Two leas (skeins) of the same yarn are connected by slipping an O-ring in each end as the skeins are pulled off the reel. This double skein, suspended in a vertical position with the lower ring released turns due to its own torque. The number of turns reveals very useful information about the yarn structure, internal dynamics and its behavior in subsequent processes, such as kinking and snarling, as well as fabric properties such as skew, bulk and hand.

Torque measurements range from near 0 (no torque) to 6 (very high torque). Subjectively comparing the soft or harsh feel of yarn skeins provides good clues to the hand of the fabric.

Determination of Fancy Yarn Parameters:

Recently, the usage of characteristic yarns, such as slubby and multi count yarns, both in ring spinning and open end rotor spinning system in denims are on the rise. These yarns need additional monitoring of Slub parameters. Fancy yarn module of UT-5 serves this purpose with testing of Slub parameters -Slub frequency, Slub Length and Mass increase in addition to yarn diameter, yarn density and shape. The fancy yarn properties of typical characteristic yarns are given in Table-3.11 . ON SHUTTLE LESS LOOMS

Traditional denim weaving had been done with the rapier looms and projectile looms for a long time. But with the development of the air jet weaving technology, the main flow of the denim weaving has been changed to Air Jet Loom due to its suitability to mass production.

The general guidelines in selection of various types of shuttle less weaving machines are as follows: Page | 56

Rapier is known for its versatility in weaving fancy fashion materials of different constructions like suiting, upholstery, furnishing etc.

Air Jet weaving machine is most suitable for mass production.

Projectile is suited for dress material, industrial fabrics, heavy denim and geotextiles in single or multiple widths.

An evaluation on the application of various methods of weft insertion carried out by the Textile Machinery Society of Japan is given in Table 5.1

As can be seen from the Table that Air Jet Weaving scores in high productivity and labour savings however suffers in high energy costs and yarn wastage. Projectile scores well on both parameters, that is energy saving and fabric quality. More over, running cost will be the lowest for projectile during extended machine’s economic life beyond capital life. However, these ratings may be different in Indian context and for specific denim applications.

ON AIR JET LOOM

The important features of Denim weaving on Air Jet Loom are as follows:

a. High Productivity: As an actual production in the mill, 900 rpm is achieved already with the latest models of different makes.

b. Start Marks: The rush motor emits 1200% torque at the time of start and avoids start marks. Electronic let off, ensures the even warp tension from the full beam to the empty beam. Electronic let off is also equipped with the programmable kick back function which controls the cloth fell position at the start according to the loom stop duration. The second feeler is equipped to detect blow off of weft yarn.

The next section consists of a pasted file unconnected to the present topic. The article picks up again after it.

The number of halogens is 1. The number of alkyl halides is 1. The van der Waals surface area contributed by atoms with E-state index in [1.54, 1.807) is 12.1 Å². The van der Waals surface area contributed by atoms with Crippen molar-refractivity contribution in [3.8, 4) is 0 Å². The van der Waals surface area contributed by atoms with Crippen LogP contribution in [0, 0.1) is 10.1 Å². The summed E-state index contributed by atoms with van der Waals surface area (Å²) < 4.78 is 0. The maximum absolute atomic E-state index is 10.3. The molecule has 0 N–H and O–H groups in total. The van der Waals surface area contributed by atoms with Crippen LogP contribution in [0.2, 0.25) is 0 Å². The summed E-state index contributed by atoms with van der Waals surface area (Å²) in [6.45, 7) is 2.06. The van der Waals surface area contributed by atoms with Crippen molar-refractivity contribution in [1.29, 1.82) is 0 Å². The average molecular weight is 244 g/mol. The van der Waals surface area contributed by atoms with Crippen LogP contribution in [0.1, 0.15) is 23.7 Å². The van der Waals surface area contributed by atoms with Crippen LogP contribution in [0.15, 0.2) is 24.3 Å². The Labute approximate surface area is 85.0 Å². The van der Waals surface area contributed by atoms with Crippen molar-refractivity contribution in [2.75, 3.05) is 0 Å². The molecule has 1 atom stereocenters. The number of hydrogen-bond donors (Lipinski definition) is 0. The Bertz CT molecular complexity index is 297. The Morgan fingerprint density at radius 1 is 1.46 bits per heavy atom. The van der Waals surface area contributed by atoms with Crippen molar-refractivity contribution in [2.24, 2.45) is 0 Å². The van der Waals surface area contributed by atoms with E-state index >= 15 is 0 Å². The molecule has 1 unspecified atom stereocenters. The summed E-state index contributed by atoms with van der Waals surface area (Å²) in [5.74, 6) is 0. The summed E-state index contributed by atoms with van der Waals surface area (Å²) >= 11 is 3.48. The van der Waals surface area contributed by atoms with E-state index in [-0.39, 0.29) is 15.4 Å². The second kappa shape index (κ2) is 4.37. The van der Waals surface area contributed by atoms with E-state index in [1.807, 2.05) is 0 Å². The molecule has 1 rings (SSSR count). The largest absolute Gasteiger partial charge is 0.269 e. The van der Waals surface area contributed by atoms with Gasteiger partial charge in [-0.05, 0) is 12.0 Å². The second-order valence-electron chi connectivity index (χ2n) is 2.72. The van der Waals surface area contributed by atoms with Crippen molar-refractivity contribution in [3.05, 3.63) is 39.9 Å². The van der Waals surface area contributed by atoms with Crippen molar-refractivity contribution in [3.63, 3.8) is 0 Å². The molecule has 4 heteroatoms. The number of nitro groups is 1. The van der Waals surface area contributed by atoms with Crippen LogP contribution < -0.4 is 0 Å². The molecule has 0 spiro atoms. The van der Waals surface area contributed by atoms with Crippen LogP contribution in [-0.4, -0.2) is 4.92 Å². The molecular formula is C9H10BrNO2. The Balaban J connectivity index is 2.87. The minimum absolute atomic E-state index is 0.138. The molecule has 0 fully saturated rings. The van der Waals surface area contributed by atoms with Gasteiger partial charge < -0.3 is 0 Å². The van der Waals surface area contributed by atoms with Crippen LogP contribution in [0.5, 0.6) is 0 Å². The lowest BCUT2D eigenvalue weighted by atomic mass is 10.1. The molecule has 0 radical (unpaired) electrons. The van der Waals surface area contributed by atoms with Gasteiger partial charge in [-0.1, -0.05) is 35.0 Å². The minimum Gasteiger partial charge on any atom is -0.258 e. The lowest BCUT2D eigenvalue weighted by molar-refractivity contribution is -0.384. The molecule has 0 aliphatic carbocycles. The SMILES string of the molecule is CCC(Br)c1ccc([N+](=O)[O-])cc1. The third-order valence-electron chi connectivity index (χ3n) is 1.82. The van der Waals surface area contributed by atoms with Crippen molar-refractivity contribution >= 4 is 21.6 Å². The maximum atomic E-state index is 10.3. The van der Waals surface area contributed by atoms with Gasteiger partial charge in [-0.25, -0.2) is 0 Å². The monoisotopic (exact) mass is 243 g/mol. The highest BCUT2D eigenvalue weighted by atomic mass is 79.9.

c. Special arrangements for the Denim Weaving of Coarse Yarns:

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I. Reinforced loom structure for heavy duty weaving. II. Reinforced let-off motion for heavy warp. III. Intermediate rocking supporter to make a strong beat without bending for heavy fabric. IV. Positive cam motion for high speed operation for the heavy load of warp.

d. Stop Market Prevention:

i) Automatic Leveling Device: It automatically closes the shed after a loom stop by leveling all the shafts and prevents warp strain which may create corrugate marks.

ii)One Pick Insertion System: To minimize stop marks, a special weft insertion system functioning at the time of restart can be equipped with. When the loom is started first pick is automatically inserted just before the first beat. By avoiding the beat- up without yarn at reverse rotation, this system prevents the corruption of the fabric construction and prevents corrugate marks.

e. Devices for a coarse count weft:

The following are some of the arrangements equipped to use a coarse count yarn for weft. i) Balloon Breaker reduces the weft tension due to ballooning. ii) Auxiliary main nozzle is installed before the main nozzle to insert a coarse weft with less air pressure. iii)Stretch nozzle is furnished to give adequate stretch to the weft for a perfect insertion of a coarse weft.

f. Labour Saving:

This is realized with a large size packages and loom automation. Automation includes automatic pick finding for easier weft repair and automatic defective pick remover.

REQUIREMENTS FOR HIGH INSERTION RATES IN AIR JET WEAVING

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weaving profitability is the result of weaving productivity. The higher the weaving machine speed and efficiency the higher the productivity. As soon as speed is increased however, weaving machine efficiency, which is affected by loom down time on warp and product changing on repairs and yarn break repair times and also quit markedly by the number of warp and weft stoppages falls a rule.